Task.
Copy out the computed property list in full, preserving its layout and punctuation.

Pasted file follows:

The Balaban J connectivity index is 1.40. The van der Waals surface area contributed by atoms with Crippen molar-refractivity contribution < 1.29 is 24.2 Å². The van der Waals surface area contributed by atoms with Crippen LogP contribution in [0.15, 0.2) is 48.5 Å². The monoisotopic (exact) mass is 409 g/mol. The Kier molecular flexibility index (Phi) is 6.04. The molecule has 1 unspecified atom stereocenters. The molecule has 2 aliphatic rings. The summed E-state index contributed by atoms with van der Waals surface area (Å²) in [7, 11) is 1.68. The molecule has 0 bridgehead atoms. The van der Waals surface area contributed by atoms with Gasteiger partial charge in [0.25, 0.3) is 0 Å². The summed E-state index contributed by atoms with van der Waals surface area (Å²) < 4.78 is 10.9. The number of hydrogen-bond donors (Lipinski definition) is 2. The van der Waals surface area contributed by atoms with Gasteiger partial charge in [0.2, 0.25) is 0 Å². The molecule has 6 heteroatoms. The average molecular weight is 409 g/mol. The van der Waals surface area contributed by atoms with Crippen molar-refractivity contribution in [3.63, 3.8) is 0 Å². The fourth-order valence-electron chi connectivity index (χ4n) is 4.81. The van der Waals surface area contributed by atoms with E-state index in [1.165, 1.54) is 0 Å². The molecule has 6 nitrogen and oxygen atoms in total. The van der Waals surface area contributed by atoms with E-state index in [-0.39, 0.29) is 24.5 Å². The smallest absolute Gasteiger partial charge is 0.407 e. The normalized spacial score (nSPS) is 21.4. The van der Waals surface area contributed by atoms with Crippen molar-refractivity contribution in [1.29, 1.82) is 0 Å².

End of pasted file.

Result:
The Balaban J connectivity index is 1.40. The van der Waals surface area contributed by atoms with Crippen molar-refractivity contribution < 1.29 is 24.2 Å². The van der Waals surface area contributed by atoms with Crippen LogP contribution in [0.15, 0.2) is 48.5 Å². The monoisotopic (exact) mass is 409 g/mol. The Kier molecular flexibility index (Phi) is 6.04. The molecule has 1 unspecified atom stereocenters. The molecule has 2 aliphatic rings. The summed E-state index contributed by atoms with van der Waals surface area (Å²) in [7, 11) is 1.68. The molecule has 0 bridgehead atoms. The van der Waals surface area contributed by atoms with Gasteiger partial charge in [0.25, 0.3) is 0 Å². The summed E-state index contributed by atoms with van der Waals surface area (Å²) < 4.78 is 10.9. The number of hydrogen-bond donors (Lipinski definition) is 2. The van der Waals surface area contributed by atoms with Gasteiger partial charge in [0.2, 0.25) is 0 Å². The molecule has 6 heteroatoms. The average molecular weight is 409 g/mol. The van der Waals surface area contributed by atoms with Crippen molar-refractivity contribution in [3.63, 3.8) is 0 Å². The fourth-order valence-electron chi connectivity index (χ4n) is 4.81. The van der Waals surface area contributed by atoms with E-state index in [1.165, 1.54) is 0 Å². The molecule has 6 nitrogen and oxygen atoms in total. The van der Waals surface area contributed by atoms with E-state index in [-0.39, 0.29) is 24.5 Å². The smallest absolute Gasteiger partial charge is 0.407 e. The normalized spacial score (nSPS) is 21.4. The van der Waals surface area contributed by atoms with Crippen molar-refractivity contribution in [1.29, 1.82) is 0 Å².